Mechanisms of action and outcomes for students in Recovery Colleges
Toney, Rebecca; Elton, Daniel; Munday, Emma; Hamill, Kate; Crowther, Adam; Meddings, Sara; Taylor, Anna; Henderson, Claire; Jennings, Helen; Waring, Justin; Pollock, Kristian; Bates, Peter; Slade, Mike
KRISTIAN POLLOCK email@example.com
Professor of Medical Sociology
MIKE SLADE M.SLADE@NOTTINGHAM.AC.UK
Professor in Mental Health Recovery and Social Inclusion
Recovery Colleges are widespread, with little empirical research on how they work and outcomes they produce. This study aimed to co-produce a change model characterising mechanisms of action and outcomes for mental health service users attending as students at a Recovery College.
A systematised review identified all Recovery College publications. Inductive collaborative data analysis by academic researchers and co-researchers with lived experience of ten key papers informed a theoretical framework for mechanisms and outcome for students, which was refined through deductive analysis of 34 further publications. A change model was co-produced and then refined through stakeholder interviews (n=33).
Three mechanisms of action for Recovery College students were identified: empowering environment (safety, respect, supporting choices), enabling different relationships (power, peers, working together) and facilitating personal growth (e.g. co-produced learning, strengths, celebrating success). Outcomes were change in the student (e.g. self-understanding, self-confidence) and changes in the student’s life (e.g. occupational, social, service use). A co-produced change model mapping mechanisms of action to outcomes was created.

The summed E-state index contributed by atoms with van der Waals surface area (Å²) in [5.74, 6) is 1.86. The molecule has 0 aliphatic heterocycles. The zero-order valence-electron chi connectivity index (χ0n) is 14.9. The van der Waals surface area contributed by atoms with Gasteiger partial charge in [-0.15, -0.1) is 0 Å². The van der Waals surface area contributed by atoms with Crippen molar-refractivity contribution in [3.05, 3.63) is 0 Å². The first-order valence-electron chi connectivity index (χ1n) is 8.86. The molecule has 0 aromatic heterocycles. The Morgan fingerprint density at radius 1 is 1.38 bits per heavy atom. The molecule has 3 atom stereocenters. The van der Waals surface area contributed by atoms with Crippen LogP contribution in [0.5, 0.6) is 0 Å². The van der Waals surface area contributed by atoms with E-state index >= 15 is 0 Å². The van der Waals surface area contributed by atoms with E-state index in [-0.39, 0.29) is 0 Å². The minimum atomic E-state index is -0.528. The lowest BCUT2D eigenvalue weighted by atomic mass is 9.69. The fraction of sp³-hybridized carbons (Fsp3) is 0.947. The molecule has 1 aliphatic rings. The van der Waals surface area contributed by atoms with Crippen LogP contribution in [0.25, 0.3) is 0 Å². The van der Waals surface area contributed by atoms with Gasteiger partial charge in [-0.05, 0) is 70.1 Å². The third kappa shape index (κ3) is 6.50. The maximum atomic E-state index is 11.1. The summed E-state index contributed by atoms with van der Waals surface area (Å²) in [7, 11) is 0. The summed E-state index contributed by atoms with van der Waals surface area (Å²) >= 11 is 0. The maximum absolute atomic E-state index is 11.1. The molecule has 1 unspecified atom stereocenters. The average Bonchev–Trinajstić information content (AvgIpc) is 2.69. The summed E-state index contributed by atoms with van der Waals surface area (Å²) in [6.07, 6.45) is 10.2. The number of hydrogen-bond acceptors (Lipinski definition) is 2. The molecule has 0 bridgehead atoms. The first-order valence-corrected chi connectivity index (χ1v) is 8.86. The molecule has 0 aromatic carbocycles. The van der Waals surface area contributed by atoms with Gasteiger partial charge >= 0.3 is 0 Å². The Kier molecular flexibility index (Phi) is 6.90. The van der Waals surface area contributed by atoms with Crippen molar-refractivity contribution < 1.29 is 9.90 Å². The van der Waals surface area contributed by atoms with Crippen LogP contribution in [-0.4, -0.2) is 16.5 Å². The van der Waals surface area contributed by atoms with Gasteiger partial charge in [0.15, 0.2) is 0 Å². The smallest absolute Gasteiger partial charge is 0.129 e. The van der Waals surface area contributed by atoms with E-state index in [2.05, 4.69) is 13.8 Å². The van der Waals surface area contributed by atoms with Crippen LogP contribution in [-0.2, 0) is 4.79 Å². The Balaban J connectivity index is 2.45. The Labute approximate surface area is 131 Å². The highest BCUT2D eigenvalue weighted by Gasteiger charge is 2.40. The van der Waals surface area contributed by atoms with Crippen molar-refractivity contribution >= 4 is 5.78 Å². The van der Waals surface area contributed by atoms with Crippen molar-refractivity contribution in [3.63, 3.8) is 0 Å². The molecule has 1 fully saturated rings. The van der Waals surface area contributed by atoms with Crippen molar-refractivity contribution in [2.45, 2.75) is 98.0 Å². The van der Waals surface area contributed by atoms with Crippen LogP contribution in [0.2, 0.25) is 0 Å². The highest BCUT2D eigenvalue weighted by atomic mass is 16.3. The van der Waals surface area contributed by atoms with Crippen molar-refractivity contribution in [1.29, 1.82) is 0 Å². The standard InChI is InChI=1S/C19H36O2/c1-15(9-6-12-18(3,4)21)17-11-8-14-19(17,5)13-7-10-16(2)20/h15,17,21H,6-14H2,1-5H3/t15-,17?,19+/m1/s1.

The key features identified as differentiating Recovery Colleges from traditional services are an empowering environment, enabling relationships and growth orientation. Recovery Colleges may benefit most attenders, but mental health service users to particularly encourage to enrol may include those who lack confidence, those who services struggle to engage with, those who will benefit from exposure to peer role models, and those lacking social capital. The change model provides the first testable characterisation of mechanisms and outcomes, allowing formal evaluation of Recovery Colleges.
Toney, R., Elton, D., Munday, E., Hamill, K., Crowther, A., Meddings, S., …Slade, M. (2018). Mechanisms of action and outcomes for students in Recovery Colleges. Psychiatric Services, 69(12), 1222-1229. doi:10.1176/appi.ps.201800283
|Journal Article Type||Article|
|Acceptance Date||Jul 27, 2018|
|Online Publication Date||Sep 17, 2018|
|Publication Date||Dec 1, 2018|
|Deposit Date||Aug 7, 2018|
|Publicly Available Date||Sep 18, 2019|
|Publisher||American Psychiatric Publishing|
|Peer Reviewed||Peer Reviewed|
|Additional Information||The official published article is available online at https://ps.psychiatryon....1176/appi.ps.201800283|
Mechanisms of action and outcomes for students in recovery colleges
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